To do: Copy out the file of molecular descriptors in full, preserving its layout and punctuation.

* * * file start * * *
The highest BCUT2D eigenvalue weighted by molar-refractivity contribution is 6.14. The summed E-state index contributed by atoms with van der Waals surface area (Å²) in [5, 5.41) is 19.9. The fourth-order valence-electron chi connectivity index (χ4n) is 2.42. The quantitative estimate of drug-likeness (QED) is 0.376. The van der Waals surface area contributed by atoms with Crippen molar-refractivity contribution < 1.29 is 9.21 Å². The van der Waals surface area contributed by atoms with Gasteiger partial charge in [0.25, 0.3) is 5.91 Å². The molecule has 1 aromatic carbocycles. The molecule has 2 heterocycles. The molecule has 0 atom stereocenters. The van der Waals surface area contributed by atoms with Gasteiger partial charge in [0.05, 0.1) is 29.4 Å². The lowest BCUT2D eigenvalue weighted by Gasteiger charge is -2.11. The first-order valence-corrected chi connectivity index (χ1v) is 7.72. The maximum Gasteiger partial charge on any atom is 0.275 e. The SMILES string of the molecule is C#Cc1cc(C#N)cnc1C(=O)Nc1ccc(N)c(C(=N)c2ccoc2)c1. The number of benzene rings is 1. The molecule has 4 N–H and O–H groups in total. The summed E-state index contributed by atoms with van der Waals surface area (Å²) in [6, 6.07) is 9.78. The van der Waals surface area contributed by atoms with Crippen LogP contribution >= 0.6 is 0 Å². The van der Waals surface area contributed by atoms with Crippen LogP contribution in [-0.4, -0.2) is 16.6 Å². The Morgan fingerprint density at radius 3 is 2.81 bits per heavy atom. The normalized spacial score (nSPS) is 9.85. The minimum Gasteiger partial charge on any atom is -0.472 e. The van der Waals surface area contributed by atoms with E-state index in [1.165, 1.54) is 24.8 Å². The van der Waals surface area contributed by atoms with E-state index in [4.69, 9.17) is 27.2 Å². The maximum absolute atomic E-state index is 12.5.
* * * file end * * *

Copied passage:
The highest BCUT2D eigenvalue weighted by molar-refractivity contribution is 6.14. The summed E-state index contributed by atoms with van der Waals surface area (Å²) in [5, 5.41) is 19.9. The fourth-order valence-electron chi connectivity index (χ4n) is 2.42. The quantitative estimate of drug-likeness (QED) is 0.376. The van der Waals surface area contributed by atoms with Crippen molar-refractivity contribution < 1.29 is 9.21 Å². The van der Waals surface area contributed by atoms with Gasteiger partial charge in [0.25, 0.3) is 5.91 Å². The molecule has 1 aromatic carbocycles. The molecule has 2 heterocycles. The molecule has 0 atom stereocenters. The van der Waals surface area contributed by atoms with Gasteiger partial charge in [0.05, 0.1) is 29.4 Å². The lowest BCUT2D eigenvalue weighted by Gasteiger charge is -2.11. The first-order valence-corrected chi connectivity index (χ1v) is 7.72. The maximum Gasteiger partial charge on any atom is 0.275 e. The SMILES string of the molecule is C#Cc1cc(C#N)cnc1C(=O)Nc1ccc(N)c(C(=N)c2ccoc2)c1. The number of benzene rings is 1. The molecule has 4 N–H and O–H groups in total. The summed E-state index contributed by atoms with van der Waals surface area (Å²) in [6, 6.07) is 9.78. The van der Waals surface area contributed by atoms with Crippen LogP contribution >= 0.6 is 0 Å². The van der Waals surface area contributed by atoms with Crippen LogP contribution in [-0.4, -0.2) is 16.6 Å². The Morgan fingerprint density at radius 3 is 2.81 bits per heavy atom. The normalized spacial score (nSPS) is 9.85. The minimum Gasteiger partial charge on any atom is -0.472 e. The van der Waals surface area contributed by atoms with E-state index in [1.165, 1.54) is 24.8 Å². The van der Waals surface area contributed by atoms with E-state index in [4.69, 9.17) is 27.2 Å². The maximum absolute atomic E-state index is 12.5.